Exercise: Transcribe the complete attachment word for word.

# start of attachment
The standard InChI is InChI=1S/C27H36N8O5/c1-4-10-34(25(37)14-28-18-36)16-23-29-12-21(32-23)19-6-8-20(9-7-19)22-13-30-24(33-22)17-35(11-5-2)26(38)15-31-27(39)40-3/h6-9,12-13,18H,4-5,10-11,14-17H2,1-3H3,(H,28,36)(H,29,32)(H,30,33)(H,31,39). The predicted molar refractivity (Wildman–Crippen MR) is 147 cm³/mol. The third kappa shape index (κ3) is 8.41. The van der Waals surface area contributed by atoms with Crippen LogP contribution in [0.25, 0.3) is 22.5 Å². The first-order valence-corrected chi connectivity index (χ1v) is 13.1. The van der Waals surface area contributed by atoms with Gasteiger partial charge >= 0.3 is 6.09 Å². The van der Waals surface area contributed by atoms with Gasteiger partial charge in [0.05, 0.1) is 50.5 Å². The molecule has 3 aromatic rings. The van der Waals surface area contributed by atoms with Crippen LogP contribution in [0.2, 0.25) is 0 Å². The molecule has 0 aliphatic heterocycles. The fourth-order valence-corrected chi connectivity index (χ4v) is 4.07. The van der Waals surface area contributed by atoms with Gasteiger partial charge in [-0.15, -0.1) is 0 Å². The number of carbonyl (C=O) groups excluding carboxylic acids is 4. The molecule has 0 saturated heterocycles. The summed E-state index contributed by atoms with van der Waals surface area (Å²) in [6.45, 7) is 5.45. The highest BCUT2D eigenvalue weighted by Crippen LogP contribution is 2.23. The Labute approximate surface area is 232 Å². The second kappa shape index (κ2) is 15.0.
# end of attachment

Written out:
The standard InChI is InChI=1S/C27H36N8O5/c1-4-10-34(25(37)14-28-18-36)16-23-29-12-21(32-23)19-6-8-20(9-7-19)22-13-30-24(33-22)17-35(11-5-2)26(38)15-31-27(39)40-3/h6-9,12-13,18H,4-5,10-11,14-17H2,1-3H3,(H,28,36)(H,29,32)(H,30,33)(H,31,39). The predicted molar refractivity (Wildman–Crippen MR) is 147 cm³/mol. The third kappa shape index (κ3) is 8.41. The van der Waals surface area contributed by atoms with Crippen LogP contribution in [0.25, 0.3) is 22.5 Å². The first-order valence-corrected chi connectivity index (χ1v) is 13.1. The van der Waals surface area contributed by atoms with Gasteiger partial charge >= 0.3 is 6.09 Å². The van der Waals surface area contributed by atoms with Gasteiger partial charge in [0.05, 0.1) is 50.5 Å². The molecule has 3 aromatic rings. The van der Waals surface area contributed by atoms with Crippen LogP contribution in [0.2, 0.25) is 0 Å². The molecule has 0 aliphatic heterocycles. The fourth-order valence-corrected chi connectivity index (χ4v) is 4.07. The van der Waals surface area contributed by atoms with Gasteiger partial charge in [-0.15, -0.1) is 0 Å². The number of carbonyl (C=O) groups excluding carboxylic acids is 4. The molecule has 0 saturated heterocycles. The summed E-state index contributed by atoms with van der Waals surface area (Å²) in [6.45, 7) is 5.45. The highest BCUT2D eigenvalue weighted by Crippen LogP contribution is 2.23. The Labute approximate surface area is 232 Å². The second kappa shape index (κ2) is 15.0.